In these times of disorienting uncertainty — made even harder by a turbocharged urgency to rethink business models and ways of working — companies face a huge challenge in trying to get their employees to be open to the necessary shifts that drive transformation. It’s a tall order, because when human beings are under stress, the prospect of further disruption represents a simple equation: Change = uncertainty = risk.
Although some people thrive in such ambiguity, most people tend to be resistant to change. I’ve seen this dynamic many times in the organizations I have worked for and worked with, which has led to a theory of life inside big organizations: If you give enough people enough time, they will find reasons why something is a bad idea. It can be hard to get people out of that groove of negativity, especially because the naysayers often think they are adding value by seeing around corners and pointing out risks.
I recently heard a disarmingly simple approach to shifting the tone. Mary Finch, the chief human resources officer at DXC Technology, a computer services company based in Tysons, Va., said that even before the negativity starts, she will ask her colleagues to shift their focus to finding a “path to yes.”
“Transformation is all about having a destination, a North Star, that you can measure,” Finch told me in a recent interview. “Often people will bring up reasons why something can’t be done or what the barriers might be. That’s when I say, ‘Let’s step back and figure out the path to get there.’”
The status quo is the enemy of change. The challenge for all organizations is to get employees to recognize that there is no such thing as status quo anymore.
When my colleagues and I come across a dynamic that feels more like a “path to no” in our consulting work with leadership teams, one approach to breaking the dynamic is invoking the path to yes. It can also be helpful in this context to share with teams an interesting framework that was developed around temperament theory. According to this theory, people generally can be classified as one of four types: catalyst, theorist, stabilizer, and improviser. Obviously, they can play different roles at different times, but when people are honest with themselves, they can generally figure out which one they play most often.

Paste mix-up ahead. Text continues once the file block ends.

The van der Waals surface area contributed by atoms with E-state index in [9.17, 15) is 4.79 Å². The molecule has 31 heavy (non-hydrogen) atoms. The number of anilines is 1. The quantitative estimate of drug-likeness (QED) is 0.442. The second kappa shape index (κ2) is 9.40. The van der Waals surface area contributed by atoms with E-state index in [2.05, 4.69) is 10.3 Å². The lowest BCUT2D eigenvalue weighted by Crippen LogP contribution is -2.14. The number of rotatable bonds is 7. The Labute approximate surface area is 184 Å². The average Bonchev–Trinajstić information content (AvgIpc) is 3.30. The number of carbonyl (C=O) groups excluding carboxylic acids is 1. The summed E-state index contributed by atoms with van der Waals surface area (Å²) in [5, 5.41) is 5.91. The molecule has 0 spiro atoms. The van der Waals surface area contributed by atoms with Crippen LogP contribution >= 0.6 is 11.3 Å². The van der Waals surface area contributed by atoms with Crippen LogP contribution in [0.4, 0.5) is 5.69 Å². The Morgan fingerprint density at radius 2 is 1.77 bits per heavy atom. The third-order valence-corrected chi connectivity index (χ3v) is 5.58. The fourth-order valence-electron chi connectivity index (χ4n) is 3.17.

The reason I like this framework is that you can easily see the character traits of these types playing out in a meeting. At the risk of oversimplifying, here’s how those conversations might go. The catalyst says, “I’ve got an idea.” The theorist says, “That’s interesting. Let’s find a way to make that happen.” The stabilizer puts on the brakes by saying, “Wait, everyone — we need to think through this and determine what the risks are.” And the improviser says, “Well, why don’t we just start, and figure it out as we go?”
Knowing temperament shorthand, teams are able to step back from such a scenario and say, “Hey, everyone, let’s check the stabilizer impulse at the door for now.” This allows for a true brainstorming session around what could be, rather than a list of reasons why something would never work. The stabilizer conversation can happen, but only after all the ideas are discussed in a more positive light.
Give yes a chance
Companies have just lived through a remarkably powerful test case of what can be done when yes is the only option. Rewind the clock for a moment to 2019, and imagine the response of a senior leader at a large company when asked what it would take to get all white-collar employees working from home.
I can pretty much guarantee what would happen next, even if that senior leader were amenable: Committees would be formed to explore the implications for HR, legal, and IT, just to name a few. And after many months, they would come with a thick report about all the reasons why it couldn’t be done.
And yet in a matter of days in 2020, companies figured it out, because no was not an option. It was a powerful reminder to people that they do know how to come together to make things work quickly. “In this period, the boldness and speed of decision-making has been a force of circumstances, and it’s building new muscles,” Lucien Alziari, the chief human resources officer of Prudential Financial, told me last year. “When we talk about the future of work, we’re living it now…. How do we keep that speed of decision-making? We’re not having to say to people, ‘You can do it.’ We’re saying to them, ‘Look at what you’ve just done.’ That gives people some confidence and assurance that they can keep moving forward.”
The status quo is the enemy of change. The challenge for all organizations is to get employees to recognize that there is no such thing as status quo anymore. Transformation is not a one-time event — it is a continual process, requiring constant reminders for everyone to focus on finding a path to yes.